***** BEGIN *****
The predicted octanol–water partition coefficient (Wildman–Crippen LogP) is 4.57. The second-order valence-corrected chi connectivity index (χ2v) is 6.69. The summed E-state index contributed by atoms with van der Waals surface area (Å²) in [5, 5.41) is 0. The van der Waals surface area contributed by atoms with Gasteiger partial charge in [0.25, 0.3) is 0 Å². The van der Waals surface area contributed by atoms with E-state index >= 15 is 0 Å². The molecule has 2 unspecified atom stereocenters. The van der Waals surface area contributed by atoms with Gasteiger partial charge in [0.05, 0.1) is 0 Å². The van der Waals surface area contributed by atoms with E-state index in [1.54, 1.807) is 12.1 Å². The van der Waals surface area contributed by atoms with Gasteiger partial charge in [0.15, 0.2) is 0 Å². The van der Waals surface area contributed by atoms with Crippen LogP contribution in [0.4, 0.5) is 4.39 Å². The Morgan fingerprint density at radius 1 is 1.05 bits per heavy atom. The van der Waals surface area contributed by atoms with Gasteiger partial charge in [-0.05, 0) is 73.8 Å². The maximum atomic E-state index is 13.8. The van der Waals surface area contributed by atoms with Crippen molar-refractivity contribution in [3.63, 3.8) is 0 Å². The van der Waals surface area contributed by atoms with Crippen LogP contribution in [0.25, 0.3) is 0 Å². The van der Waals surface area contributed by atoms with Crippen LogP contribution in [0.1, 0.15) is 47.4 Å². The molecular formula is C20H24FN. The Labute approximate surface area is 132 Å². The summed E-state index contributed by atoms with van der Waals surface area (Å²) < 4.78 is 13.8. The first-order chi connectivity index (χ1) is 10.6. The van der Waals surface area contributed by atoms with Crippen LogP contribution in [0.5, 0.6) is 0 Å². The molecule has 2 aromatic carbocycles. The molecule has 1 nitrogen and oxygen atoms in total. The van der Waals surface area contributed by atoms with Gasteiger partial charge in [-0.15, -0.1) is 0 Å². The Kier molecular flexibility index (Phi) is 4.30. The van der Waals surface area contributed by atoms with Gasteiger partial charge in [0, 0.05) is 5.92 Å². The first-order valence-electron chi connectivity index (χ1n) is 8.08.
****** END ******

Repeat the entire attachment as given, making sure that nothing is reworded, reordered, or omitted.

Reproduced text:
The predicted octanol–water partition coefficient (Wildman–Crippen LogP) is 4.57. The second-order valence-corrected chi connectivity index (χ2v) is 6.69. The summed E-state index contributed by atoms with van der Waals surface area (Å²) in [5, 5.41) is 0. The van der Waals surface area contributed by atoms with Gasteiger partial charge in [0.25, 0.3) is 0 Å². The van der Waals surface area contributed by atoms with E-state index >= 15 is 0 Å². The molecule has 2 unspecified atom stereocenters. The van der Waals surface area contributed by atoms with Gasteiger partial charge in [0.05, 0.1) is 0 Å². The van der Waals surface area contributed by atoms with E-state index in [1.54, 1.807) is 12.1 Å². The van der Waals surface area contributed by atoms with Gasteiger partial charge in [0.15, 0.2) is 0 Å². The van der Waals surface area contributed by atoms with Crippen LogP contribution in [0.4, 0.5) is 4.39 Å². The Morgan fingerprint density at radius 1 is 1.05 bits per heavy atom. The van der Waals surface area contributed by atoms with Gasteiger partial charge in [-0.05, 0) is 73.8 Å². The maximum atomic E-state index is 13.8. The van der Waals surface area contributed by atoms with Crippen molar-refractivity contribution in [3.63, 3.8) is 0 Å². The van der Waals surface area contributed by atoms with Crippen LogP contribution in [0.25, 0.3) is 0 Å². The van der Waals surface area contributed by atoms with Crippen LogP contribution in [0.1, 0.15) is 47.4 Å². The molecular formula is C20H24FN. The Labute approximate surface area is 132 Å². The summed E-state index contributed by atoms with van der Waals surface area (Å²) < 4.78 is 13.8. The first-order chi connectivity index (χ1) is 10.6. The van der Waals surface area contributed by atoms with Crippen LogP contribution in [0.5, 0.6) is 0 Å². The molecule has 2 aromatic carbocycles. The molecule has 1 nitrogen and oxygen atoms in total. The van der Waals surface area contributed by atoms with Gasteiger partial charge in [-0.15, -0.1) is 0 Å². The Kier molecular flexibility index (Phi) is 4.30. The van der Waals surface area contributed by atoms with Gasteiger partial charge in [0, 0.05) is 5.92 Å². The first-order valence-electron chi connectivity index (χ1n) is 8.08.